Students and staff rallied at UNSW this afternoon to protest the recently announced job cuts and faculty mergers at the University.
UNSW is set to cut almost 500 full time equivalent staff jobs in response to COVID-19 related revenue losses of $370 million.
The cuts, announced on 15 July amount to a 7.5 per cent cut of full time staff at the University.
In addition to the staff cuts, the University is also pursuing faculty mergers, which will see the current Built Environment, Art and Design faculty and the Art and Social Sciences faculty merge into one.
The UNSW branch of the National Tertiary Education Union (NTEU) was quick to come out against the job cuts, yet there was noticeably no NTEU contingent at today’s rally organised by the campus Education Collective.
The protest was chaired by SRC Education Officer Shovan Bhattarai who emphasised the importance of students and staff taking a maximalist position, asserting that “not a cent will come out of staff pockets.” Bhattarai additionally noted that UNSW is “as usual at the forefront of this attack”, drawing parallels with the University’s introduction of the unpopular trimester system.
Kynan Tan, a staff member at the University who organises with the UNSW casuals network said that the network “rejects the… proposed restructure and job cuts”, and argued that University managers “do not support communities of students and workers.”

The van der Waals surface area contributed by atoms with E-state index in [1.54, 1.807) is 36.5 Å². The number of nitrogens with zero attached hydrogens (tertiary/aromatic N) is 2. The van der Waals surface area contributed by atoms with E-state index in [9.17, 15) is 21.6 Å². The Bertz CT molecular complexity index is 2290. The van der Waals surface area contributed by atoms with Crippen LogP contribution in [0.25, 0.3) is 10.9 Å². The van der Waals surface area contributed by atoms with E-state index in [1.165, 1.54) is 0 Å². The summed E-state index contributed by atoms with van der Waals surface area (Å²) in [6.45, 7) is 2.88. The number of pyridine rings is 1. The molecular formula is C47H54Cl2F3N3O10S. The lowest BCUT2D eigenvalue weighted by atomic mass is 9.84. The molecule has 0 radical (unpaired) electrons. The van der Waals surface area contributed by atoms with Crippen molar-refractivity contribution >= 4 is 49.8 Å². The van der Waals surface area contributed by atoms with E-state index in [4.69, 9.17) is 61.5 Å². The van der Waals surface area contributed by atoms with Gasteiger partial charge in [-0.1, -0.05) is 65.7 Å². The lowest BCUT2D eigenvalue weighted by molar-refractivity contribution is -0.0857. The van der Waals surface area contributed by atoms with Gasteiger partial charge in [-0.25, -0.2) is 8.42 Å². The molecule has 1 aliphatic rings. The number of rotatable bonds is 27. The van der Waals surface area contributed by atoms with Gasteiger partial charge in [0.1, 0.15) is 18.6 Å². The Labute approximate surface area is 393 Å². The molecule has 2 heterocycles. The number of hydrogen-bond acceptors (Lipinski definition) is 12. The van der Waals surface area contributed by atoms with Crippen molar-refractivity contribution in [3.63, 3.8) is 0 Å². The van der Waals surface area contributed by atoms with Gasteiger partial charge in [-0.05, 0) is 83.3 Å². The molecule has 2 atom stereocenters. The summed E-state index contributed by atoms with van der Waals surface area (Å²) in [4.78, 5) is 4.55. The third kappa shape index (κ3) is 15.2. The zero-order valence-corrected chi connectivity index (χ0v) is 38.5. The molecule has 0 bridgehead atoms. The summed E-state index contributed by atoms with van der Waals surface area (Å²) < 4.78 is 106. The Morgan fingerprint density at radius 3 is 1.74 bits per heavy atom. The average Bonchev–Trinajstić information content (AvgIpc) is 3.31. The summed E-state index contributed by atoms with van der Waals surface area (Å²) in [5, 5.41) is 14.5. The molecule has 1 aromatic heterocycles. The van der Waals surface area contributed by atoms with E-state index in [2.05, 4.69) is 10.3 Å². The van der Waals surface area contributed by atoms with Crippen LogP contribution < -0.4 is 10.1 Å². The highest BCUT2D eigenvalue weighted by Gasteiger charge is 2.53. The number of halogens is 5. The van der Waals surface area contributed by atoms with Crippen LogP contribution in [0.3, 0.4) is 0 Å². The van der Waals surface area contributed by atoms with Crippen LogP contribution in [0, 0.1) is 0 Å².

“Consultation has been a masterclass in managerialism”, he told the crowd.
Alma Torlakovic, of the Sydney University NTEU branch stated “there is nothing voluntary about redundancies”, before arguing that the NTEU’s Job Protection Framework is a concessions strategy which does not save jobs and has emboldened university managements.
Student activist Cherish Kuehlmann, drew attention to the new $1 billion defence campus in Canberra in light of the job cuts.
Honi understands that the job cuts will not affect those on the Canberra campus.
Universities across the country are in increasingly precarious financial situations, driven in large part by declining student numbers as a result of COVID-19. In addition, the government has denied the JobKeeper subsidy to public universities and proposed fee hikes, which could see the cost of Arts degrees more than double.